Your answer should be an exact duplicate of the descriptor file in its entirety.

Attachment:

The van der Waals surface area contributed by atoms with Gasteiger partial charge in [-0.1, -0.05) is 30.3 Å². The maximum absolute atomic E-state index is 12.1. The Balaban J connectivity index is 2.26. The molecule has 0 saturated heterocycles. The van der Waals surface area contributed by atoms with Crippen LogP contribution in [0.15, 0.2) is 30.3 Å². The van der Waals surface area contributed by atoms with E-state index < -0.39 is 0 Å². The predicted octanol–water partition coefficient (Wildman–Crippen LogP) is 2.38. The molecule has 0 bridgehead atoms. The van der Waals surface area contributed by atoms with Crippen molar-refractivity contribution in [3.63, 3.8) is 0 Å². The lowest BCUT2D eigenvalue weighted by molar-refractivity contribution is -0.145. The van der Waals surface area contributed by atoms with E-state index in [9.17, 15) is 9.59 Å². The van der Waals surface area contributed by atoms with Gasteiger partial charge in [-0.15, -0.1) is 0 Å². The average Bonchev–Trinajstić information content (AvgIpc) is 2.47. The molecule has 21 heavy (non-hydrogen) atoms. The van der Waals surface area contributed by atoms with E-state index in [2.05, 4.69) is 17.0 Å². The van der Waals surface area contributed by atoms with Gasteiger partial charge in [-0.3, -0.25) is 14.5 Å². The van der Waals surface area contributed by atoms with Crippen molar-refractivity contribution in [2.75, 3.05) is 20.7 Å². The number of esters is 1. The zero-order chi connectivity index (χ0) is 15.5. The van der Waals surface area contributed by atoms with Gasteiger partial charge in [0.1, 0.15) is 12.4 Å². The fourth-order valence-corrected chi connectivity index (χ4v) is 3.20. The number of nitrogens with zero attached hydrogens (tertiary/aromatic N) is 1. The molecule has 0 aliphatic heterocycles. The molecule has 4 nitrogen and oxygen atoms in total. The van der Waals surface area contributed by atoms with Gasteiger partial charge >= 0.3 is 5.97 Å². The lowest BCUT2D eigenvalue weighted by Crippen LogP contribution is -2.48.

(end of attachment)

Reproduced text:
The van der Waals surface area contributed by atoms with Gasteiger partial charge in [-0.1, -0.05) is 30.3 Å². The maximum absolute atomic E-state index is 12.1. The Balaban J connectivity index is 2.26. The molecule has 0 saturated heterocycles. The van der Waals surface area contributed by atoms with Crippen LogP contribution in [0.15, 0.2) is 30.3 Å². The van der Waals surface area contributed by atoms with E-state index < -0.39 is 0 Å². The predicted octanol–water partition coefficient (Wildman–Crippen LogP) is 2.38. The molecule has 0 bridgehead atoms. The van der Waals surface area contributed by atoms with Crippen molar-refractivity contribution in [3.63, 3.8) is 0 Å². The lowest BCUT2D eigenvalue weighted by molar-refractivity contribution is -0.145. The van der Waals surface area contributed by atoms with E-state index in [9.17, 15) is 9.59 Å². The van der Waals surface area contributed by atoms with Gasteiger partial charge in [-0.15, -0.1) is 0 Å². The average Bonchev–Trinajstić information content (AvgIpc) is 2.47. The molecule has 21 heavy (non-hydrogen) atoms. The van der Waals surface area contributed by atoms with E-state index in [2.05, 4.69) is 17.0 Å². The van der Waals surface area contributed by atoms with Gasteiger partial charge in [-0.3, -0.25) is 14.5 Å². The van der Waals surface area contributed by atoms with Crippen molar-refractivity contribution in [2.75, 3.05) is 20.7 Å². The number of esters is 1. The zero-order chi connectivity index (χ0) is 15.5. The van der Waals surface area contributed by atoms with Gasteiger partial charge in [0.1, 0.15) is 12.4 Å². The fourth-order valence-corrected chi connectivity index (χ4v) is 3.20. The number of nitrogens with zero attached hydrogens (tertiary/aromatic N) is 1. The molecule has 0 aliphatic heterocycles. The molecule has 4 nitrogen and oxygen atoms in total. The van der Waals surface area contributed by atoms with Gasteiger partial charge >= 0.3 is 5.97 Å². The lowest BCUT2D eigenvalue weighted by Crippen LogP contribution is -2.48.